Monday, August 10, 2009

The Zebra-Striped Hearse by Ross Macdonald (unabridged audio book performed by a full cast)

Retired colonel Mark Blackwell hires private detective Lew Archer to ivestigate his daughter Harriet's new fiancee, painter/layabout(/murderer?) Burke Damis, in The Zebra-Striped Hearse. (The title vehicle actually has a pivotal but otherwise tangential role.) It was the tenth in the popular private-eye series by author Ross Macdonald (the pseudonym of Kenneth Millar), widely considered to be among the top handful of best writers of detective fiction, especially of the hard-boiled noir variety.

Archer begins the case rather simply, but it soon becomes increasingly complex as questions lead to uncovered murders that relate to the case. The deeper Archer gets, and the more people he talks to, the more connections are made until there's a veritable web of links for him to sort through. (At one point, I actually wondered if it were possible for everyone to be guilty, much like a famous mystery set on a train.)

This is a different kind of audiobook and one I'd like to see more of: a full, unabridged reading of The Zebra-Striped Hearse performed by a cast of forty actors, with about a dozen of those tackling multiple roles. Some names may be familiar: Ed Asner plays Colonel Blackwell, with Kathryn Harrold as his wife Isobel, Jennifer Tilly as Harriet, and Joe Pantoliano as Burke Damis.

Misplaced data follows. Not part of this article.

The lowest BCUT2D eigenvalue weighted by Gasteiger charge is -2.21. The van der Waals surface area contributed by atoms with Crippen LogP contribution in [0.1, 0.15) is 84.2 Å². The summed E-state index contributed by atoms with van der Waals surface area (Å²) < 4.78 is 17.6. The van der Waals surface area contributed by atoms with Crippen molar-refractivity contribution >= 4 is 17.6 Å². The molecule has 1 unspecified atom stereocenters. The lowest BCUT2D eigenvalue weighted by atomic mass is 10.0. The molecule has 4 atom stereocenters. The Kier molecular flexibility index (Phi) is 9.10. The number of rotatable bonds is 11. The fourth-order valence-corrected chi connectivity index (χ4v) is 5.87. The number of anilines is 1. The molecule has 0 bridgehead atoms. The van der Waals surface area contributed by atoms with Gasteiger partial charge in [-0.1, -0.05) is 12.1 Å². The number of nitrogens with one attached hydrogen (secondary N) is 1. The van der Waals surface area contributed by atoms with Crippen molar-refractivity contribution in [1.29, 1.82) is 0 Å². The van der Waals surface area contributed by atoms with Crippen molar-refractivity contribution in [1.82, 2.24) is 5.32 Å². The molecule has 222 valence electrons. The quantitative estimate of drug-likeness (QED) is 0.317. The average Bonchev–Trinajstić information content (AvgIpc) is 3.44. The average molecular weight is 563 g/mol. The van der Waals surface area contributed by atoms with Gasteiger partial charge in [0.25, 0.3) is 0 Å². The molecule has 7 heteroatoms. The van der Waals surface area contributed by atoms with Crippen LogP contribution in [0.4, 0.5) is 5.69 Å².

Prolific character actor Harris Yulin directs and carries the main role of Lew Archer. Yulin grounds the production with his solid portrayal, always in the foreground, but never getting in the way of his supporting actors. Other than Yulin, Asner and Harrold shine the brightest, though Tilly's turn is surprisingly earthy. Pantoliano, unfortunately, is given little to do — even "understated" would be an understatement here.

The whole venture is underscored by a piano- and trumpet-based soft jazz score that lends the perfect "lonely gumshoe" feel typical of the films of the genre. And film is the word of the day, because unlike single-reader audios, The Zebra-Striped Hearse is really a movie for the mind — it combines the best parts of unabridged narration and old-time radio. What a terrific way to be introduced to such a legendary series; I only hope the print versions can match up.

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